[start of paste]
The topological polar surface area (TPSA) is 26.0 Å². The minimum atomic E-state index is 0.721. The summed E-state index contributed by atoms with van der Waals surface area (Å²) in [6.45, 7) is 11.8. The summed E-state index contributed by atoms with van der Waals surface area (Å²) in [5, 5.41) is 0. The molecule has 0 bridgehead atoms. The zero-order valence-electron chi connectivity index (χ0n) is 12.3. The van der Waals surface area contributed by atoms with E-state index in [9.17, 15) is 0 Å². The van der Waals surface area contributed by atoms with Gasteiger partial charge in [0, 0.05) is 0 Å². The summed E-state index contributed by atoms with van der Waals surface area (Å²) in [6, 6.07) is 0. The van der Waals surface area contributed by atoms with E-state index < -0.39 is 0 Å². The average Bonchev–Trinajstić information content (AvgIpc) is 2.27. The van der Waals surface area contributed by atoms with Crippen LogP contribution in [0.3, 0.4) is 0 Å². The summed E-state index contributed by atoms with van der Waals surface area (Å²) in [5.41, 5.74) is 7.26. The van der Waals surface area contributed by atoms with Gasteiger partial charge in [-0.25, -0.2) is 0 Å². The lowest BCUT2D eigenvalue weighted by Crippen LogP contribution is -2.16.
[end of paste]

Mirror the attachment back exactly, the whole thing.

The topological polar surface area (TPSA) is 26.0 Å². The minimum atomic E-state index is 0.721. The summed E-state index contributed by atoms with van der Waals surface area (Å²) in [6.45, 7) is 11.8. The summed E-state index contributed by atoms with van der Waals surface area (Å²) in [5, 5.41) is 0. The molecule has 0 bridgehead atoms. The zero-order valence-electron chi connectivity index (χ0n) is 12.3. The van der Waals surface area contributed by atoms with E-state index in [9.17, 15) is 0 Å². The van der Waals surface area contributed by atoms with Gasteiger partial charge in [0, 0.05) is 0 Å². The summed E-state index contributed by atoms with van der Waals surface area (Å²) in [6, 6.07) is 0. The van der Waals surface area contributed by atoms with E-state index < -0.39 is 0 Å². The average Bonchev–Trinajstić information content (AvgIpc) is 2.27. The van der Waals surface area contributed by atoms with Crippen LogP contribution in [0.3, 0.4) is 0 Å². The summed E-state index contributed by atoms with van der Waals surface area (Å²) in [5.41, 5.74) is 7.26. The van der Waals surface area contributed by atoms with Gasteiger partial charge in [-0.25, -0.2) is 0 Å². The lowest BCUT2D eigenvalue weighted by Crippen LogP contribution is -2.16.